Pakistan's Reaction to Obama's Plan: Departure Is Key

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Naveed Sultan / AP

Pakistani army troops take positions near a Taliban stronghold in Kot Kai, in a tribal area of Waziristan, along the Afghanistan border, on Nov. 26, 2009

The Pakistani generals and politicians watching President Obama's West Point address applauded his sensitive tone and offers of additional support for their counterinsurgency efforts and fledgling democracy. But Obama's plan to dispatch 30,000 extra troops to the war next door has been greeted with ambivalence. While Obama's setting a date for the beginning of a withdrawal was welcomed, the element of the new strategy that has Pakistan's military sensing a long-awaited opportunity is the prospect of negotiations with the Taliban.

The government in Islamabad greeted Obama's speech with "cautious optimism." But, warned presidential spokesman Farahnaz Ispahani, if the U.S. and NATO fail to eliminate militancy within Afghanistan "speedily and in consultation with Pakistan, there is a fear of a spillover effect." The same concern colors the thinking of the military establishment, which will be making the decisions that matter on the Pakistani side. "The army is caught in a conundrum," says Shuja Nawaz, director of the South Asia Center at the Atlantic Council. "It doesn't want the U.S. to leave in a precipitous manner, but it also concerned that by having more troops in Afghanistan, militants may be pushed into Pakistan." Other observers believe that the effects of any such spillover would be manageable. "The troops will be mainly in the south," says former Interior Minister Aftab Sherpao. "I don't see much cross-border movement happening there."

Pakistan's generals don't want a hasty U.S. withdrawal, which Nawaz warns would mean "chaos, which is not to anyone's benefit." But they welcomed the exit date cited by Obama in his speech because they do want the U.S. to leave — in an orderly fashion, over time and in the context of negotiations with the Taliban. Given its longtime relationship with the Taliban leadership, which is generally believed to be based in the Pakistani city of Quetta, Pakistan's military establishment hopes to position itself as the mediator in talks that they believe are inevitable.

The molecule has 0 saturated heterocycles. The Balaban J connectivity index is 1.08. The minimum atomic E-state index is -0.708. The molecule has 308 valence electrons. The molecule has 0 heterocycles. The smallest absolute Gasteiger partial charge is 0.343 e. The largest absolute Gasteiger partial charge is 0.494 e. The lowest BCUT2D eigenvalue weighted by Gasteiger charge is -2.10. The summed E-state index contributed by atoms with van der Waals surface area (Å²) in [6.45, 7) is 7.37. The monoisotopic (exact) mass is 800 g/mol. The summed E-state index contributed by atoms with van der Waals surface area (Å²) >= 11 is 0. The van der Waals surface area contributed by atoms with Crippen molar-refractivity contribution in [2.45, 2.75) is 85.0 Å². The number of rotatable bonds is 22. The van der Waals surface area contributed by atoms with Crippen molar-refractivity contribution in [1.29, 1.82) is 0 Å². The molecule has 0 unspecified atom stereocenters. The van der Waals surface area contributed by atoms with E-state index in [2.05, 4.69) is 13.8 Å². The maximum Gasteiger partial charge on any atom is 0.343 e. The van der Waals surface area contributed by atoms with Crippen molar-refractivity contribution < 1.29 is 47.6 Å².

"Under the circumstances, Obama has made the best of a bad bargain," says prominent opposition politician Mushahid Hussain. "He has lowered his sights and limited his goals. Victory is no longer possible; there will not be nation-building. There is pressure to come to the negotiating table. The Pakistan army will feel comfortable in an arrangement where they are partnering with the Americans on negotiations."

Contrary to the American conventional wisdom that sees the U.S. mission in Afghanistan as central to Pakistan's security, Pakistani generals see a U.S. departure as key to stabilizing their country. "What is happening on this side of the border will die down once the American troops begin to withdraw," says Sherpao, echoing a widely held Pakistani assumption. "The extra troops will apply pressure on the Taliban, but then a parallel process would also start. By the time they start leaving, a consensus will begin to be formed on the future of Afghanistan."